Emergency Prep 101
This is a positively prime time to review the lessons Americans have learned from Katrina (The Big Bad Mama) and Rita (The Not Quite So Bad Mama).
1. It appears that our plans for evacuating large cities could use a bit of tuning up. (Although there are probably plenty of Houstonians who would tell you that, while getting out of town for Rita was sluggish to the max, it was nothing compared to the traffic hassles outside of the Astrodome back in the day when Earl Campbell was running for the Oilers).
In the future, if you’re a Houstonian or a New Orleanian or a Mobilian (Is there a suburb outside that town called Upwardly?) or a Miamite or a Tampoon, it’s now obvious that you (a) pack up and leave town a week before the damn ’cane blows in, or (b) wait until about a half hour before the damn ’cane blows in, and then skitter out of town on what you’re hoping will by then be a deserted freeway. A good Plan B for well-off Gulf Coasters might be the construction of a hurricane room, the storm-oriented equivalent of the wealthy urbanite’s panic room. Maybe a concrete, waterproof basement bunker kind of place, loaded with water, canned foods and battery-powered DVD players. A slightly less expensive Plan C would call for a dirt bike and appropriate riding gear in the garage for each member of the family, so y’all could zoom outta town on lesser-used back roads or in those cracks of space between all the gridlocked cars on the freeway.
(And strike up another plus for living in Nevada, where it’s difficult to imagine any weather scenario that would ever require a mass evacuation. A flood? That would mean only those living along the river get into gear. A fire? Any blaze requiring evacuations would affect similarly small segments of the population. A giant spacecraft hovering over downtown Reno? Now you’re talkin’!)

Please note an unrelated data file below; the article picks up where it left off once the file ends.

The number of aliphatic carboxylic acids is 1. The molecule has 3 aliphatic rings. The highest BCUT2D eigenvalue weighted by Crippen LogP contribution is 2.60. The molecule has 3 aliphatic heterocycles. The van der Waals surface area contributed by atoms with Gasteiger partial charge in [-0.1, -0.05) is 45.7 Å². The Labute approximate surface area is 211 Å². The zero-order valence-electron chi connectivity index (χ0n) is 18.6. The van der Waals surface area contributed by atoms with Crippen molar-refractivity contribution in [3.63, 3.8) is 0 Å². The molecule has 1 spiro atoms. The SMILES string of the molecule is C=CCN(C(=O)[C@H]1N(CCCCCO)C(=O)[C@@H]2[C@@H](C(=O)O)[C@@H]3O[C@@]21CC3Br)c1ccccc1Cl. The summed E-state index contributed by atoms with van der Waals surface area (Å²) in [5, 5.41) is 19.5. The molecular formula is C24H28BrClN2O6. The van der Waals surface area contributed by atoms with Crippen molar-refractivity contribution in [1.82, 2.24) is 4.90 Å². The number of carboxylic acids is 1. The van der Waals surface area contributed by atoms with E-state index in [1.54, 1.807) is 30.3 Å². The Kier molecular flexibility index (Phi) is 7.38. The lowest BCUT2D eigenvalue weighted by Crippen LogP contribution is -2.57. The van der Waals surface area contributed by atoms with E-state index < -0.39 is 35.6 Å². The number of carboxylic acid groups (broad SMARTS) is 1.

(One more aside. Anyone who’s ever been to New Orleans will recall the name of the notoriously strong, fruit-punchy cocktail that the local bars all use to get the tourons s-faced. Yep. The Hurricane. I still have a couple of complimentary glasses from Pat O’Brien’s in my cupboard somewhere. Wonder if the town will re-name that accursedly effective skullcramper?)
2. In any disaster, the first media guesses at the number of dead will invariably be way off, usually by at least a factor of 10. Example: Katrina. Early guesses were at least 10,000 dead. As it turned out, the body count was barely over 1,000. Another example: 9/11. Early guesses were at least 40,000 in New York, with the final tally being slightly less than 3,000.
3. If you must live below sea level, by far the safest place to do so is Death Valley, Calif.